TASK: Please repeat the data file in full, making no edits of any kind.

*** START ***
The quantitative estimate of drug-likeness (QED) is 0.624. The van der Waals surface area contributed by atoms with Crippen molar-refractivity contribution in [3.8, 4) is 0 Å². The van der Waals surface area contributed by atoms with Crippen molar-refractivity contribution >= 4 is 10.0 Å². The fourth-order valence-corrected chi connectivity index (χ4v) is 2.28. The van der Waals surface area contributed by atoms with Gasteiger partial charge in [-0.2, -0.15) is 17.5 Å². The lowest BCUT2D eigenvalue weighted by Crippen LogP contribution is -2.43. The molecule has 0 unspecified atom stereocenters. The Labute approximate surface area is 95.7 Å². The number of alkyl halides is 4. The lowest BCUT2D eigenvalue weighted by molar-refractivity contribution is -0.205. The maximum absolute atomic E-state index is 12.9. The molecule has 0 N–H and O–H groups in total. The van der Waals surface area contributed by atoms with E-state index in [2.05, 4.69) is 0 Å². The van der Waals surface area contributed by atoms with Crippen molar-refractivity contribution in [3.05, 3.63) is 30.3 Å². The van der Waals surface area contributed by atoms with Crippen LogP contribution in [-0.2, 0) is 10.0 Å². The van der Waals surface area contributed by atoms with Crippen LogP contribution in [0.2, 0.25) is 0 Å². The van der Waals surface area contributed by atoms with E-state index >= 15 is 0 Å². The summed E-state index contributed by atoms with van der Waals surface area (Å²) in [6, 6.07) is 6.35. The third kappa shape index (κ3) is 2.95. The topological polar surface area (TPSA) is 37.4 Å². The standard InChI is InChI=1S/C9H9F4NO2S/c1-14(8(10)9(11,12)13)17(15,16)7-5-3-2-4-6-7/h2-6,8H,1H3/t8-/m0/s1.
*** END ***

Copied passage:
The quantitative estimate of drug-likeness (QED) is 0.624. The van der Waals surface area contributed by atoms with Crippen molar-refractivity contribution in [3.8, 4) is 0 Å². The van der Waals surface area contributed by atoms with Crippen molar-refractivity contribution >= 4 is 10.0 Å². The fourth-order valence-corrected chi connectivity index (χ4v) is 2.28. The van der Waals surface area contributed by atoms with Gasteiger partial charge in [-0.2, -0.15) is 17.5 Å². The lowest BCUT2D eigenvalue weighted by Crippen LogP contribution is -2.43. The molecule has 0 unspecified atom stereocenters. The Labute approximate surface area is 95.7 Å². The number of alkyl halides is 4. The lowest BCUT2D eigenvalue weighted by molar-refractivity contribution is -0.205. The maximum absolute atomic E-state index is 12.9. The molecule has 0 N–H and O–H groups in total. The van der Waals surface area contributed by atoms with E-state index in [2.05, 4.69) is 0 Å². The van der Waals surface area contributed by atoms with Crippen molar-refractivity contribution in [3.05, 3.63) is 30.3 Å². The van der Waals surface area contributed by atoms with Crippen LogP contribution in [-0.2, 0) is 10.0 Å². The van der Waals surface area contributed by atoms with Crippen LogP contribution in [0.2, 0.25) is 0 Å². The van der Waals surface area contributed by atoms with E-state index >= 15 is 0 Å². The summed E-state index contributed by atoms with van der Waals surface area (Å²) in [6, 6.07) is 6.35. The third kappa shape index (κ3) is 2.95. The topological polar surface area (TPSA) is 37.4 Å². The standard InChI is InChI=1S/C9H9F4NO2S/c1-14(8(10)9(11,12)13)17(15,16)7-5-3-2-4-6-7/h2-6,8H,1H3/t8-/m0/s1.